Last month the manuscript of my first book, Ground of Your Own Choosing, finally went to the publisher. You can't imagine the relief I feel to be approaching the completion of this intense, time-devouring project.
Putting your voice in the world in whatever form your creativity takes—writing a book, designing a bridge, developing a branding strategy—is exquisite agony. And how long it takes! My journey with writing began fifteen years ago in Bend, Oregon.
I was attending a training with Richard Bolles, author of What Color is Your Parachute? He was leading us in a skills exercise, encouraging us to think outside the box, and at the time I thought I added the word "writing" to my list of skills simply because I had a pencil in my hand and it was a handy response. Today I would be more inclined to see it as divine intervention.
I was once invited to speak to a class of MBA students, and I started my presentation by asking them how much time they devoted to their jobs. The responses ranged between 40 and 50 hours a week. I asked how much time they gave to their studies, and they answered 10 to 20 hours a week. Then I asked how much time they spent managing their careers, and at first there was silence, then nervous laugher. Finally someone said, "Not much."
This was a group of busy, committed professionals who were adding graduate studies to already crowded schedules in the hope of advancing their careers. But they were not doing the spadework necessary to make real progress possible. Even worse, most of the questions they asked me were about relatively minor concerns such as what color stationery was best for resumes!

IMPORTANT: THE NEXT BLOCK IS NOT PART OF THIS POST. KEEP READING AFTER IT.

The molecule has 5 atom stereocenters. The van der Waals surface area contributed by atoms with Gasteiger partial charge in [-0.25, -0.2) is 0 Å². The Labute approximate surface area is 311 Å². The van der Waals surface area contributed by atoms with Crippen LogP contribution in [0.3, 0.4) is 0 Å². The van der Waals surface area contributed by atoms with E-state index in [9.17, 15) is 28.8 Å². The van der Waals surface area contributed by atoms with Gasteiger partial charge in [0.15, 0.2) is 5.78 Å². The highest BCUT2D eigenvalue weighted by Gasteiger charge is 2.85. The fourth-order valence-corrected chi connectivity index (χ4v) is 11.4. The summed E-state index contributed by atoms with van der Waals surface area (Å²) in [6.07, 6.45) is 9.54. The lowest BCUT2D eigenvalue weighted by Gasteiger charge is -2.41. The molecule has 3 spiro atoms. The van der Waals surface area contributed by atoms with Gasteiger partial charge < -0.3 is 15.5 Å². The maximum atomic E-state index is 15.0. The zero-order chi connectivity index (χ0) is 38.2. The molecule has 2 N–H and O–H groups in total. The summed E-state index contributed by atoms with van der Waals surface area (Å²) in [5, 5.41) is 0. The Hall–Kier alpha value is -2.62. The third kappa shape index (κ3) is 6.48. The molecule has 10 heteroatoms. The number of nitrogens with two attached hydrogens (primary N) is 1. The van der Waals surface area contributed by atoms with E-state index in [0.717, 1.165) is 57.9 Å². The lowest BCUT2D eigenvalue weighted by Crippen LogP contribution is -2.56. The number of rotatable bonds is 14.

It's unfortunate that the only thing most people know how to do to take care of themselves professionally is to put together a resume. A resume is a necessary evil, but by itself it won't get you the job you want. It is only a starting point. Its real value is to you, not a prospective employer; in creating a resume you go through the exercise of articulating your selling points, which becomes the cornerstone of everything you do to claim the work you want to do.
Notice that I said, "claim the work you want to do," not "find your next job." This important distinction points out the reason for seeking out career assistance.
Small business owners and managers may not have the six-figure incomes, paneled offices and private jets of corporate executives but they have the same responsibility—leadership.
Top managers do not spring into existence out of nowhere.They are selected because they are suited for the job, and they are carefully groomed through extensive training and a highly structured career path. They don't just wake up one morning and find themselves in charge.
Small business owners, on the other hand, often do, and many of them are ill-equipped for it.
It is critical that a person who is thinking about starting a business find out how well she fits the leadership role she will have to assume. Corporations use tools to evaluate candidates for management, and small business owners should do the same.
Ask small business owners why some of them fail and they'll tell you it's because they don't make enough money. This makes about as much sense as saying that Enron went under because the price of its stock fell.